[Study]: Auto insurance "hacks" versus fraud

Americans and their willingness to commit soft fraud varies by generation

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Susan Meyer

Senior Editorial Manager

  • Licensed Insurance Agent — Property and Casualty

Susan is a licensed insurance agent and has worked as a writer and editor for over 10 years across a number of industries. She has worked at The Zebr…

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Ross Martin

Insurance Writer

  • 4+ years in the Insurance Industry

Ross joined The Zebra as a writer and researcher in 2019. He specializes in writing insurance content to help shoppers make informed decisions.

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When it comes to auto insurance, many people are looking for ways to save money. And there are some great “hacks” out there to make sure you’re getting the best price possible. 

However, not all methods of saving money on insurance are legitimate. In fact, some attempts at reducing the cost of your coverage could be considered soft fraud and can land you in hot water with your insurance company — and even the law.

The Zebra recently surveyed Americans with auto insurance as to their knowledge of various "hacks" and things they would either consider doing or have tried to save money on their policies. As part of the test, some of the things on the list were legitimate hacks while others were not.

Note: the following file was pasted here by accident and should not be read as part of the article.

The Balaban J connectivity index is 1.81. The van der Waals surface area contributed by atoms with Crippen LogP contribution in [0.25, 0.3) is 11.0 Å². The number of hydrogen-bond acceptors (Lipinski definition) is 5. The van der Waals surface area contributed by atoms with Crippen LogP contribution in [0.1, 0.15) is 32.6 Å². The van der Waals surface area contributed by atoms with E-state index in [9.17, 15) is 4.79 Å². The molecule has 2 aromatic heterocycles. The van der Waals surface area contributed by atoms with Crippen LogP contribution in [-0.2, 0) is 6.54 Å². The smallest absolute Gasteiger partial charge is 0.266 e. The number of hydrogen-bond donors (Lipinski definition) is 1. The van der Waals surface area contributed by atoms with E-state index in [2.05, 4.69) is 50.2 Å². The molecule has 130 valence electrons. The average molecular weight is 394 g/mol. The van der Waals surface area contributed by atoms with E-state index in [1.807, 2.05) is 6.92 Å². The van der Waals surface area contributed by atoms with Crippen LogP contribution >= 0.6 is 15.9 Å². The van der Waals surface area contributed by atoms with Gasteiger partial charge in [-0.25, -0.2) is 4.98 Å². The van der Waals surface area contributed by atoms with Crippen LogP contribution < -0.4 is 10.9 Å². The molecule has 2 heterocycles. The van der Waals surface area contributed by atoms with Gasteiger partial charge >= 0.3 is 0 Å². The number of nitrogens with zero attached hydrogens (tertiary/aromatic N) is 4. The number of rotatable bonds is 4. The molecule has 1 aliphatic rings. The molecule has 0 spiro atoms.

Key takeaways

  • The vast majority of policy holders do not consider auto insurance fraud like claiming an old address or exaggerating injuries to be a legitimate hack.
  • Gen Z is significantly more likely to self-report considering or actually employing fraudulent insurance tactics. 
  • Boomers are the most likely to employ the legitimate hack of bundling for insurance savings.

What are legitimate hacks and what's not?

Before diving into the results of the survey, let’s look at the actual “hacks” that were provided to respondents to test their knowledge level. Many hacks that were included were things anyone might consider for saving money on car insurance — such as:

  • Bundling your home and auto insurance
  • Paying your policy in full 
  • Exploring discounts you might be eligible for
  • Reviewing coverage every 6 months
  • Driving better/ using a telematics program
  • Taking a defensive driving course

Some of the "hacks" might save you money, but it would depend on the circumstances:

  • Paying out of pocket for a repair rather than filing a claim (try our claims calculator to see)
  • Adding a more experienced driver to your policy
  • Downsizing your car

And some of the “hacks” provided as examples were in fact insurance fraud and should not be attempted by anyone:

  • Claiming an old address or a relative’s address as your primary residence
  • Exaggerating a claim (such as citing damage already on your vehicle as related to a covered event)
  • Claiming injuries were more severe than they were

Surveyed individuals anonymously self-reported on which of these tactics they had considered, tried or knew the legality of.

Only 3-4% of those with auto insurance consider soft fraud hacks to be legitimate

In our survey, we learned that the auto-insured population is well-educated about what not to do with their insurance: only a small fraction of people said they have considered doing, have actually done or were unaware any of the fraudulent hacks were illegal.

 Insurance Hacks Considered (1)

The light purple denotes hacks that are actually fraudulent.